Cuomo Opens Investigation Into Denial of Marriage License to Gay Couple
Posted August 2, 2018 7:03 p.m. EDT
Updated August 2, 2018 7:06 p.m. EDT
After a same-sex couple was denied a marriage license in New York, Gov. Andrew Cuomo has not only opened an investigation into the case, but he has also offered to officiate the couple’s wedding in Albany.
Dylan Toften and Thomas Hurd sought the license in Root, New York, about 50 miles from Albany. But the town’s clerk, Laurel Eriksen, denied the couple’s request. The Human Rights Division is investigating why Eriksen refused the couple their license.
Toften wrote on Facebook on Monday that Eriksen denied the request because she personally objects to same-sex marriage on religious grounds. Eriksen told Robert Subik, Root’s town attorney, she did not grant the license because the couple had not made an appointment.
Though Eriksen did mention her personal objection to same-sex marriage to the couple, Subik said, she did not deny the couple the license because of her personal views. He said people requesting licenses are required to make appointments in advance because Eriksen is a part-time employee.
Toften deferred comment to the state. Eriksen could not be reached for comment, and Subik said he advised Eriksen to not talk to the news media.
Rachel Tiven, the chief executive of Lambda Legal, a nonprofit that advocates for the civil rights of lesbian, gay, bisexual and transgender people, said this case reflects a growing trend of individuals refusing services to LGBTQ people, particularly following the Supreme Court’s ruling on Masterpiece Cakeshop v. Colorado Civil Rights Commission in June. The court sided with a baker who would not make a wedding cake for a gay couple on religious objections.
“There is a campaign to undermine marriage equality by encouraging people to say I have an objection to treating gay couples equally,” Tiven said.
Tiven added that Brett Kavanaugh’s nomination to the Supreme Court has also raised fears of continuing efforts to undermine marriage equality.
In a statement Wednesday, Cuomo called the denial of the wedding license “an unconscionable act of discrimination that goes against our values as New Yorkers.”
“This is an expansion of the Trumpian philosophy: they are against marriage equality and they are substituting their philosophy for the law,” Cuomo said on Twitter. “I don’t care if the clerk is opposed to marriage equality that’s her right but she can’t impose her will onto others in violation of the law.”
Subik said Eriksen informed the couple that the town’s deputy clerk had no objection to issuing a license to a same-sex couple and would assist them if they made an appointment.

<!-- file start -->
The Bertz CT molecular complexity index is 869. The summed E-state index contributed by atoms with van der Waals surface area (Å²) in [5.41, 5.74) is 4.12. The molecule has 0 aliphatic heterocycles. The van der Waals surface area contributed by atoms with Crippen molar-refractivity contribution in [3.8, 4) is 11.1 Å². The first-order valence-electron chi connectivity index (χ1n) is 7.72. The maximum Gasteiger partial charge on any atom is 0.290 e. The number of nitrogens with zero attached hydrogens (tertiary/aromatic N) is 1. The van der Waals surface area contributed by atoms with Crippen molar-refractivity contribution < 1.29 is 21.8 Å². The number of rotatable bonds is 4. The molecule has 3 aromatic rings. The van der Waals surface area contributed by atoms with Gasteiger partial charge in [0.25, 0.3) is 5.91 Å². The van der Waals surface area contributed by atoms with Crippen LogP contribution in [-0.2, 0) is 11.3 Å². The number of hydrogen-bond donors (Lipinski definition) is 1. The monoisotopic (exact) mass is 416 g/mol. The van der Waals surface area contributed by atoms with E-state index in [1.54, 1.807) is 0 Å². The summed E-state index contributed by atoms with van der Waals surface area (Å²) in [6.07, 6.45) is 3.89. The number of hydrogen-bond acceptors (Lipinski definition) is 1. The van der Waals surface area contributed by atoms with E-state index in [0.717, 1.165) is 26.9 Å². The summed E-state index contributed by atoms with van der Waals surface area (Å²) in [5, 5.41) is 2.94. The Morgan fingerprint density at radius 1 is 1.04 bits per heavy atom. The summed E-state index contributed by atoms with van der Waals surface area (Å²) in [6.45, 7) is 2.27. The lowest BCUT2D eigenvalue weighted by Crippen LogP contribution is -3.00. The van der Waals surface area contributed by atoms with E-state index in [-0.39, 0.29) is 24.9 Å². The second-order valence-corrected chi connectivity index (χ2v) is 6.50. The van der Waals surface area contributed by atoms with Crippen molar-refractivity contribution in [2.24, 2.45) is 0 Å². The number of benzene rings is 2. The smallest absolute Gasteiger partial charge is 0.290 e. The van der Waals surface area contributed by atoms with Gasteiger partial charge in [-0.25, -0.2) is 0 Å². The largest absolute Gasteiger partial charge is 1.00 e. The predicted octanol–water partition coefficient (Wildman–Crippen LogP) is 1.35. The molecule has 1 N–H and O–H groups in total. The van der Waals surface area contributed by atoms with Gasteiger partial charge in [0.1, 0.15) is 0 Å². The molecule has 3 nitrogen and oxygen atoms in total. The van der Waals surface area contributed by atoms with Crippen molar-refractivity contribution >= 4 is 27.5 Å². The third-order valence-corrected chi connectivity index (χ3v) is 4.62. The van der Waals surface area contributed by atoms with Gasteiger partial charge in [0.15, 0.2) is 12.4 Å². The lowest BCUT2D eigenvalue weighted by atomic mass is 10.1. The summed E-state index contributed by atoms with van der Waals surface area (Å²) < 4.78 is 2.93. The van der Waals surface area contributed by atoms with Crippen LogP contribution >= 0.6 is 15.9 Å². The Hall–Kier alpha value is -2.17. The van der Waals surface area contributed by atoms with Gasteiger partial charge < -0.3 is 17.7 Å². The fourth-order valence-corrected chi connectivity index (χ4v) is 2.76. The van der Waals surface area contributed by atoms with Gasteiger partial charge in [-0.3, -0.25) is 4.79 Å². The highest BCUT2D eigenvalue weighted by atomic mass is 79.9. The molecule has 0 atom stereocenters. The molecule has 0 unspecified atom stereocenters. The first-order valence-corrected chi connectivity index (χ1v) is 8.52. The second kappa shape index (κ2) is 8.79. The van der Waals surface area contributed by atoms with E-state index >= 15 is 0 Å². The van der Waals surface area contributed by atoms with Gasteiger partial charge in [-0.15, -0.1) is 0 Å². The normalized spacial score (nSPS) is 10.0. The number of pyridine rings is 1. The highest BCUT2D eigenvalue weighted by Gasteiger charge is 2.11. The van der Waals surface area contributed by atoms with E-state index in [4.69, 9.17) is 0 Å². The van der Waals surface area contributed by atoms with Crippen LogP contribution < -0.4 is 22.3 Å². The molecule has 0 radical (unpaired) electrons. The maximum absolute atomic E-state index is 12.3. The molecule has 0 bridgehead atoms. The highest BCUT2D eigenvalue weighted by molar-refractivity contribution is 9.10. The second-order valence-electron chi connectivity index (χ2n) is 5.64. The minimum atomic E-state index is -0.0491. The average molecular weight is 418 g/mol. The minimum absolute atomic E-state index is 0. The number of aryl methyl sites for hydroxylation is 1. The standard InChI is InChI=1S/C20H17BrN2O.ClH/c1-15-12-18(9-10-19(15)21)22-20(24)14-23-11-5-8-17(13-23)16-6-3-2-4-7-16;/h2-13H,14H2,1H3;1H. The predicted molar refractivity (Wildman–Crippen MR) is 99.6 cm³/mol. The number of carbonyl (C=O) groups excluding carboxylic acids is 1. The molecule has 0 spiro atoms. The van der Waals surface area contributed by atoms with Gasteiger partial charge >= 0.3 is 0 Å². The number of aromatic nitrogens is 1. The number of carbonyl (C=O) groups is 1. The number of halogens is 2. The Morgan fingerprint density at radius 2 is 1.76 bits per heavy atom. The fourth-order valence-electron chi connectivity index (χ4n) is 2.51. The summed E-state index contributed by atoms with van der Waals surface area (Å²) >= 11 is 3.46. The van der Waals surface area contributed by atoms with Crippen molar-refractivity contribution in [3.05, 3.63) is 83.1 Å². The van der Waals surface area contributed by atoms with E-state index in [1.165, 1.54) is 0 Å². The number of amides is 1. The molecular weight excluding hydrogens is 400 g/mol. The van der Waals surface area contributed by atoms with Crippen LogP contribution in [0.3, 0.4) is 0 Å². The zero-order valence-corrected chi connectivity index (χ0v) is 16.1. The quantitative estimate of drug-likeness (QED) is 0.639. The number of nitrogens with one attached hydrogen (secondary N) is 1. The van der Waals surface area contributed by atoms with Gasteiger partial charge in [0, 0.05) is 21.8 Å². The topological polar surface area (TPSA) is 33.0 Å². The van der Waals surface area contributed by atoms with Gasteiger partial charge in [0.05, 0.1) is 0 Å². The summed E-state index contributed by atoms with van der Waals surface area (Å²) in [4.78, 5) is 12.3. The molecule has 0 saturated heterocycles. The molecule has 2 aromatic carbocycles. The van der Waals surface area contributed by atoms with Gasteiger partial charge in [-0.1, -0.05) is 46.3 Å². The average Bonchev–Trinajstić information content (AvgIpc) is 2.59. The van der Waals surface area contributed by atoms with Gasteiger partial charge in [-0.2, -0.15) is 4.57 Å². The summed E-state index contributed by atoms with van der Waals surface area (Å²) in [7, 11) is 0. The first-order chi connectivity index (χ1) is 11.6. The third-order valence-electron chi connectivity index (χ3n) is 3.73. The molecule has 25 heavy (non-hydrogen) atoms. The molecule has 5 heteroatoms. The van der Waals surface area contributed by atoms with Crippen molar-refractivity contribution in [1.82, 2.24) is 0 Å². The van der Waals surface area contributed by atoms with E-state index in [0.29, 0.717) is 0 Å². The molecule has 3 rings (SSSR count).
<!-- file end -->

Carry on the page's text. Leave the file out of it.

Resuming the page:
“I think she handled it professionally,” he said of Eriksen. “She gave them an option for them to achieve their goal with another person in her office, and they were certainly free to do that.”
He added, “If they make an appointment, the deputy clerk will handle it expeditiously and very professionally.”
Of Cuomo, he said, “His comments are not reflective of the facts of the case, and he’s twisting it around for his own purposes.”
But, Alphonso David, the governor’s counsel, said individuals have obtained licenses from the town without appointments.
“You cannot say I’m not going to provide you a government service because I have a religious objection,” he said.
David said if Eriksen’s denial centered on a procedural issue, she should not have mentioned her religious objections to same-sex marriage.
“If a different-sex couple walked in and requested a marriage license, they would arguably have a marriage license,” he said.
This is not the first time a New York clerk objected to issuing a same-sex marriage license. Rose Marie Belforti, the town clerk of Ledyard in the Finger Lakes region, refused to sign a marriage license in 2011 for a lesbian couple because of her religious beliefs, and instead, she asked her deputy issue it. Not wanting to wait, the couple married elsewhere in the state, said Drew Courtney, a spokesman for the People for the American Way Foundation, which represented the couple.
In a case that got national attention in 2015, Kim Davis, a county clerk in Kentucky, was jailed for contempt of court after she prevented the issuance of same-sex marriage licenses.
If the Human Rights Division finds the town’s clerk office in Root violated state law, the division can file a claim against the town or its officers.
“The town has an obligation to make sure that a same-sex couple is treated in the same fashion as a different-sex couple,” David said.